Album Review: “star-crossed”


Kacey Musgraves takes a detour from the graceful vibes established in her “Golden Hour” album for a more introspective and somewhat gloomier tone in “star-crossed,” her new album. While “Golden Hour” was an album to be listened to during, well, golden hour, “star-crossed” seems to be one to listen to on a cloudy day, or maybe even late at night. Still reeling from the pain of her recent divorce, Kacey Musgraves reveals a new side, which is much more emotionally vulnerable and musically experimental.

If you needed proof that her sound from “Golden Hour” is gone, in her song, “what doesn’t kill me” she states, “golden hour faded black, say that it ain’t coming back.” Despite feeling for Musgraves with the emotional turmoil she displays, it’s enjoyable as the listener to see her overcome and cope in a musical format. While this album is categorized as country, most aspects of country music are nonexistent here. The trippy instrumentals fit the bill of an alternative album, and the only thing that says country here is Musgrave’s soothing country accent. This album feels dreamy, with her voice at times sounding muffled. 

Musgraves saves the resentful feelings many people would include in their heartbreak-oriented albums for a less bitter and more thought provoking approach. She places no blame on her ex-husband, as seen when she says “no one’s to blame.” The absence of anger contributes to the introspective tone of the album and is very refreshing for the listener. For instance, in the song “star-crossed,” she sings “What have we done? Did we fly too high, just to get burned by the sun?” Her asking these questions is an invitation for the listener to contemplate them, which keeps them engaged in the music. Her hesitancy to leave the relationship is seen in the song “cherry blossom,” where she proclaims “I don’t wanna blow away.” This hesitancy to call it quits is another aspect of heartbreak that the listener is likely to have experienced before, which makes the connection to “star-crossed” that much stronger.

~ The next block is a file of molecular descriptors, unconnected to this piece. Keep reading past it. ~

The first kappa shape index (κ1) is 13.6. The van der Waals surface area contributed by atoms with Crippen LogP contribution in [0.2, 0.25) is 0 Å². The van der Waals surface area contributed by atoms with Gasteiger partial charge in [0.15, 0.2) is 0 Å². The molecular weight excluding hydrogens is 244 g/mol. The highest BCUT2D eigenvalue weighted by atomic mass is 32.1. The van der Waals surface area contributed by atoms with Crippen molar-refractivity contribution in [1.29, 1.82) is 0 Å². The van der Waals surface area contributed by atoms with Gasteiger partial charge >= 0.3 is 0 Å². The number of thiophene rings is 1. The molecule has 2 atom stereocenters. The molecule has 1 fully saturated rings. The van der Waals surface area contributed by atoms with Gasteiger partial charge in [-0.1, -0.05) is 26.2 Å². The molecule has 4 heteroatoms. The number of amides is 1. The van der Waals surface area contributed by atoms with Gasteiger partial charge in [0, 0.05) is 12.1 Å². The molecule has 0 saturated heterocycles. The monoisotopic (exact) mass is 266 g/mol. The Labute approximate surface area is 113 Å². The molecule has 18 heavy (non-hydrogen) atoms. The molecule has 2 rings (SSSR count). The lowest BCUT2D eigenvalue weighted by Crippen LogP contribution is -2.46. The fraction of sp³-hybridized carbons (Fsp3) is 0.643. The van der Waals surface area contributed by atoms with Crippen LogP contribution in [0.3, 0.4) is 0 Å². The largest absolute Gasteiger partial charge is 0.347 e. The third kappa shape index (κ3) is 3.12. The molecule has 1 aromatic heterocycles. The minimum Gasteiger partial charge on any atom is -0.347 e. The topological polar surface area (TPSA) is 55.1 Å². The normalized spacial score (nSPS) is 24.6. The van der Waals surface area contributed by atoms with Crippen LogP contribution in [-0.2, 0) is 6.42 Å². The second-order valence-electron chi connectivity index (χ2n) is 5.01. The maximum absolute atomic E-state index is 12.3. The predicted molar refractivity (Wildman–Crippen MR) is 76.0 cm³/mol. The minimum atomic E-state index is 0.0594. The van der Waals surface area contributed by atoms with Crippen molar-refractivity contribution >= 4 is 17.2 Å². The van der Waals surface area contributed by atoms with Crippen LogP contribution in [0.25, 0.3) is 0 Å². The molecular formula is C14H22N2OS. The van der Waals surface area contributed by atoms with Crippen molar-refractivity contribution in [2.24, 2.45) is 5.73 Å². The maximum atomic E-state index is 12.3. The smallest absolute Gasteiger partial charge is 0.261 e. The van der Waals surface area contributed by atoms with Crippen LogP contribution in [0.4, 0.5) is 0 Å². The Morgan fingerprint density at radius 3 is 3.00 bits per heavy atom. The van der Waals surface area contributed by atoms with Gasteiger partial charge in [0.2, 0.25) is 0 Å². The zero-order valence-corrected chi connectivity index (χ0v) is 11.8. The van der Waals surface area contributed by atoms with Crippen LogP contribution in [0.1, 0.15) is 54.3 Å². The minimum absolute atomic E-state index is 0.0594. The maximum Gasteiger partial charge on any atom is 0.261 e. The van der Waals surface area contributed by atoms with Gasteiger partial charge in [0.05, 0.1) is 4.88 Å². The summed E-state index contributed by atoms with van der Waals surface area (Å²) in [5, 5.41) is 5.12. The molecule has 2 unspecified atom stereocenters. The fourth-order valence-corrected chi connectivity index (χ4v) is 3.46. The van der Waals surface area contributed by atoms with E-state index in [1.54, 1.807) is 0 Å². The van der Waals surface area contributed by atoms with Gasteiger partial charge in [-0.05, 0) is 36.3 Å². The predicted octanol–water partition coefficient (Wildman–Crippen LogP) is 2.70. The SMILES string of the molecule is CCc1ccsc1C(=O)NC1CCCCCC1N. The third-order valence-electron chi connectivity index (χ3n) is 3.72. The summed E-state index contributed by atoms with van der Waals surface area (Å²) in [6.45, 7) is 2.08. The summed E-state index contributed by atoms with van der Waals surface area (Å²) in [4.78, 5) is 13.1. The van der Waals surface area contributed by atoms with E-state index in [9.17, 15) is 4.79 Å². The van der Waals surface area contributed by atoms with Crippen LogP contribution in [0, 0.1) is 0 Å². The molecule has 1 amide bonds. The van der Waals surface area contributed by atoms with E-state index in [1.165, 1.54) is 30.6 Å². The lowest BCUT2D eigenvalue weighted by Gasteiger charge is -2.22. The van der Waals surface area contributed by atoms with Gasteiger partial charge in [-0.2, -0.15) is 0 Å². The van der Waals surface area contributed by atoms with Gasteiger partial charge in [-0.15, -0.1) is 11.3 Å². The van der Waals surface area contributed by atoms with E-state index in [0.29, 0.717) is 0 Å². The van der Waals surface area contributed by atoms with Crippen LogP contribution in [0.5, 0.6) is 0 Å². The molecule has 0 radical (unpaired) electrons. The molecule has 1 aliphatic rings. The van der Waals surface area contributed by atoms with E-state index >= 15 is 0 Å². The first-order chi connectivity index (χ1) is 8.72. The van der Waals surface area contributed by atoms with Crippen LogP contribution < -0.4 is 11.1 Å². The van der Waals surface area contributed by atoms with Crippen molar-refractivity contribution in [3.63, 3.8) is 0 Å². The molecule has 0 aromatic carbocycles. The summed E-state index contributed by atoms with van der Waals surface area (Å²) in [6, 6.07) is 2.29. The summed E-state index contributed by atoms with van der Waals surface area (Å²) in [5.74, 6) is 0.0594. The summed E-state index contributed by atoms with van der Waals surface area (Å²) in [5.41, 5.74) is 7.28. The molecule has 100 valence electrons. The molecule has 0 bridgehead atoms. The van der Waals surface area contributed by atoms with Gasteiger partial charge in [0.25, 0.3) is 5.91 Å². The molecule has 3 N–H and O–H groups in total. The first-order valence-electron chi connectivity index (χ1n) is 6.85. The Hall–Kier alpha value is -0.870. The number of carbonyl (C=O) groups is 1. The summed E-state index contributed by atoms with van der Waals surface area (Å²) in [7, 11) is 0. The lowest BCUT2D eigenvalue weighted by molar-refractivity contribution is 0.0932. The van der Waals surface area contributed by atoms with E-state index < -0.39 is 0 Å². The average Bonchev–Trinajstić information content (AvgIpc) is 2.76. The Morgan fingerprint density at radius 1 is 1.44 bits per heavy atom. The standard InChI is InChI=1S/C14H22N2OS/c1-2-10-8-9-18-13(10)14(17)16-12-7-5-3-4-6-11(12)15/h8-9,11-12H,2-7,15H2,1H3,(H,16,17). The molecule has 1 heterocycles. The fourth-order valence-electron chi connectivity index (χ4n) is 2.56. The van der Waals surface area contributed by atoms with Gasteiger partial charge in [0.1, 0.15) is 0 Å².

While the overwhelming majority of this album is a joy to listen to, some songs overdo it in terms of simplicity. The songs “what doesn’t kill me” and “there is a light” are so repetitive with their lyrics that they can become tiresome. 

Still, Kacey Musgraves establishes her depth as an artist with “star-crossed,” and it’s an album that many people will find some aspect to connect with emotionally.


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